What is machine learning?

31 May 2018

by Adrian Redgers

Conventional Fraud Detection

Machine learning means training a computer to do something by showing it examples rather than by explicitly programming it. Suppose your website accepts transactions for your catalogue of goods and you want to classify a new transaction as likely fraudulent or not.

A conventional solution might be to take all the details of the new transaction and tally up how many of its features match features you know too often occur in fraudulent transactions. If that tally is greater than some threshold you have set, then you could mark the new transaction for manual review by your Fraud Department, or, if less than the threshold, let it pass without review.  

You could weight the features that contribute to the tally – For example, a change of delivery address might be twice as strong an indicator of fraud as the fact that the transaction was for jewellery - whilst a returning customer might be an indicator that this is unlikely to be fraud. In which case, you should reduce the tally that you test against the threshold.

To use this method, you need to know the features to look out for, the amounts you want to weight them by and the threshold you want to set. Your Fraud Department may have experience of which features it has seen previously in fraudulent transactions, and a bit of work with a spreadsheet could give you the frequency with which they occur. You can then use this information to set weights and threshold. But this still may not catch all cases.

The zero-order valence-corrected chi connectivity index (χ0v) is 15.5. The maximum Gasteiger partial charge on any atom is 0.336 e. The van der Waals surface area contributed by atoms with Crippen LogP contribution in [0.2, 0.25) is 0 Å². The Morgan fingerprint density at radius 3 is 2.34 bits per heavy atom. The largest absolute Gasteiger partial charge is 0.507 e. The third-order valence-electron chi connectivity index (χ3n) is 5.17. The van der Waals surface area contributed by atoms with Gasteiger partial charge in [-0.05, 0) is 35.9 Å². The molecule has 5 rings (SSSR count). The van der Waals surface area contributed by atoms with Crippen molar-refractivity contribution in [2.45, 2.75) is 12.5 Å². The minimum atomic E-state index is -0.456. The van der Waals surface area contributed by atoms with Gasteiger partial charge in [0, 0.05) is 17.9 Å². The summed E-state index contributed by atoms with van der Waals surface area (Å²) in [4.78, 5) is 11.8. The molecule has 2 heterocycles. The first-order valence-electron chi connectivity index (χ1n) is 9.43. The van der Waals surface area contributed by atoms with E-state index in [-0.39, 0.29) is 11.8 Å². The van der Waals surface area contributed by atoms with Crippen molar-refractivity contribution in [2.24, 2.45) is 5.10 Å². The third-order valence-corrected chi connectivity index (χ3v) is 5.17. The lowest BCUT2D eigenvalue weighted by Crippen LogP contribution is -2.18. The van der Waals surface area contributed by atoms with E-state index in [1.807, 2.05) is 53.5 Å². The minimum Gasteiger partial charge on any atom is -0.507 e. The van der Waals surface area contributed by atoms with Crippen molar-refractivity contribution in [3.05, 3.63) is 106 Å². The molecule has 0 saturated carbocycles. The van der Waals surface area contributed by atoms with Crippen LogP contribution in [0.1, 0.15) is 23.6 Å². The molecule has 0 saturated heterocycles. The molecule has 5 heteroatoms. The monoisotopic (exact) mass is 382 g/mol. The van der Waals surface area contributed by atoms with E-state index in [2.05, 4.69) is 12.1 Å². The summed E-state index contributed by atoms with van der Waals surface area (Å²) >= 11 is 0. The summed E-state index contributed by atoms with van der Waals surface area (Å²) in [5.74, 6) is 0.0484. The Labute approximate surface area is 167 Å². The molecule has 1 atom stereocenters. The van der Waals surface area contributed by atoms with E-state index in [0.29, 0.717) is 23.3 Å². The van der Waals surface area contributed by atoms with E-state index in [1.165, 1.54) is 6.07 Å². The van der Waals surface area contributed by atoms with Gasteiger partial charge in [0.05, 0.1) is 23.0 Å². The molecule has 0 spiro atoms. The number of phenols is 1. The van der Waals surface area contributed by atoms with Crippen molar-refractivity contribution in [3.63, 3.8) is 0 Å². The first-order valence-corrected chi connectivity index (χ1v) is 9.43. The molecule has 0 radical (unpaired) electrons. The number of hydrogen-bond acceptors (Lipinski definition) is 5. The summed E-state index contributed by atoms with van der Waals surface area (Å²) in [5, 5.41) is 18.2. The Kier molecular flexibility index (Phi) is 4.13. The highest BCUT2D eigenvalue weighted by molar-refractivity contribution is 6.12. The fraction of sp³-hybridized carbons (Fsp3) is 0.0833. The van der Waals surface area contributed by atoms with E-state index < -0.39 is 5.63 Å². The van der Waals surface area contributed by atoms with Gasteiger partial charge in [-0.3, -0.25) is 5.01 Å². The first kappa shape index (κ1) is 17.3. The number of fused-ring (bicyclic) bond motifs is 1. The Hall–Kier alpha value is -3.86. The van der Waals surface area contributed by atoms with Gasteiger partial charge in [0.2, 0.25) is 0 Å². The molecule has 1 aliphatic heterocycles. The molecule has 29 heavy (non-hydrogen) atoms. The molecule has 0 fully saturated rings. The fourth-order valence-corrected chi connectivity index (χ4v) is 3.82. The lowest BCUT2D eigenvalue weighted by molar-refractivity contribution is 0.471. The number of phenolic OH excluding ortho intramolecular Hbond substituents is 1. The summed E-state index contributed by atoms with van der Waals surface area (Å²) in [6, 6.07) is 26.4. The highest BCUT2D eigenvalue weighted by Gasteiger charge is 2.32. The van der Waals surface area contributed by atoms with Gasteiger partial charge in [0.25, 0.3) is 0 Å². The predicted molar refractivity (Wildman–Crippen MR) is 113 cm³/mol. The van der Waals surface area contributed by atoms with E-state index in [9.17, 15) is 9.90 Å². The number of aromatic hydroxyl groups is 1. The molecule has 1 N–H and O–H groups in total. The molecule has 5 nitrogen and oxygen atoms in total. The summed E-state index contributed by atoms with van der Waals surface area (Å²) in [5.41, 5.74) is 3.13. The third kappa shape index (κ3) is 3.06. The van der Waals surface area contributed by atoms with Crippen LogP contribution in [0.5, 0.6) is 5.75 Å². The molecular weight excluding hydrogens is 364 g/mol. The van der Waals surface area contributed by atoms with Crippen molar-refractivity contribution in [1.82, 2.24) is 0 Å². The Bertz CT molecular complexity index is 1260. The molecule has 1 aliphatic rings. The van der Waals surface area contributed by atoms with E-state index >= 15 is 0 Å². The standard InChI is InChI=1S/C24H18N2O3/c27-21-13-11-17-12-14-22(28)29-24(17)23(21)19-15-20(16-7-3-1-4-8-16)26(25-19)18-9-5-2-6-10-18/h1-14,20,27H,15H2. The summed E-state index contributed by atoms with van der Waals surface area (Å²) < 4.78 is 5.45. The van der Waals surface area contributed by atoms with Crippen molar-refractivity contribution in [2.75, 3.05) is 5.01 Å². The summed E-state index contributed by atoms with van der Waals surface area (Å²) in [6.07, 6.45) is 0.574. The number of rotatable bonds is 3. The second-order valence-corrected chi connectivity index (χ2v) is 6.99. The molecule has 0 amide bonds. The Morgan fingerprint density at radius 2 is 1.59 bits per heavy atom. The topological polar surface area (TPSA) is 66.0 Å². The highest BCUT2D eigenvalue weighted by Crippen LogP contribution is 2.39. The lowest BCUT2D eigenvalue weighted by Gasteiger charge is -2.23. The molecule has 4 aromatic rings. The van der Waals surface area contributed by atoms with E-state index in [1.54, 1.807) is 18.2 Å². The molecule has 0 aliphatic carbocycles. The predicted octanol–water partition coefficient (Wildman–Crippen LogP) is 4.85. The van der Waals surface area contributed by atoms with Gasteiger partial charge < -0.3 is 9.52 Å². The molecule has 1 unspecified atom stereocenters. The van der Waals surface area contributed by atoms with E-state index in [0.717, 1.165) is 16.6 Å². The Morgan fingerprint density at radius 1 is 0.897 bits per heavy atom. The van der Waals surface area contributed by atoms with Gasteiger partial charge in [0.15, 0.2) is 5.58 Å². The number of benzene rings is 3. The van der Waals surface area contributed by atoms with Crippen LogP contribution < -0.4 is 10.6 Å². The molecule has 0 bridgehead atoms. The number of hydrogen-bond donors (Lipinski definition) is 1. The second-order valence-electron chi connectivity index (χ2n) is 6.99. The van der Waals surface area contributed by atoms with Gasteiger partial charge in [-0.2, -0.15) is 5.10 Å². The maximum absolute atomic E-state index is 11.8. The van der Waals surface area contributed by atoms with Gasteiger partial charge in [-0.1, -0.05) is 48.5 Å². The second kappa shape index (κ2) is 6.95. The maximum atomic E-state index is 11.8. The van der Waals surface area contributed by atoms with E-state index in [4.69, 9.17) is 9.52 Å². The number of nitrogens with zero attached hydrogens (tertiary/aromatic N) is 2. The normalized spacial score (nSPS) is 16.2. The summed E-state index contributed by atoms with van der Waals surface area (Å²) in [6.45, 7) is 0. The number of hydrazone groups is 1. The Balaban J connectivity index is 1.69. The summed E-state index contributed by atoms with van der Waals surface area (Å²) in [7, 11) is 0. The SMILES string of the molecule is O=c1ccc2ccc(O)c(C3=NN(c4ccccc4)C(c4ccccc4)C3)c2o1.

For example, a returning customer with no other indicators might be a “not fraud” indicator, but a returning customer buying jewellery and changing the delivery address might be a very strong indicator of a hacked account. There may also be some indicators you have missed altogether such as the importance of the time of day of the transaction - maybe online crooks are busy when most genuine customers are at work, asleep - or both!

Learning Algorithm Identification of Fraud

With machine learning, you train a computer by showing it examples of historically fraudulent and non-fraudulent transactions and let the machine learning algorithm discover for itself which features, or combination of them, are important for detecting fraud.

You don't necessarily get to know what the important features of a fraud are, nor their weights, but you do get a machine that can accurately classify a new transaction – exactly like an examiner in your Fraud Department who has amazing hunches but cannot tell you why.

What is the Difference Between Supervised and Unsupervised learning?


This kind of training, where you train the computer on a set of labelled examples, is called "supervised learning". In this case, a set of historical transactions are labelled "fraudulent" or "ok". In "unsupervised learning" - the other main type of training - you have examples but no labels.

In the case of our online transactions you just have a set of transactions without the "fraudulent" or "ok" labels.

Supervised learning is used for classification problems, like our fraudulent/ok classifier, and for creating artificial models of complex systems: for example, predicting the amount of vibration of a gas turbine at different speeds, or the value of Bitcoins tomorrow or finding the best next move in a game of chess.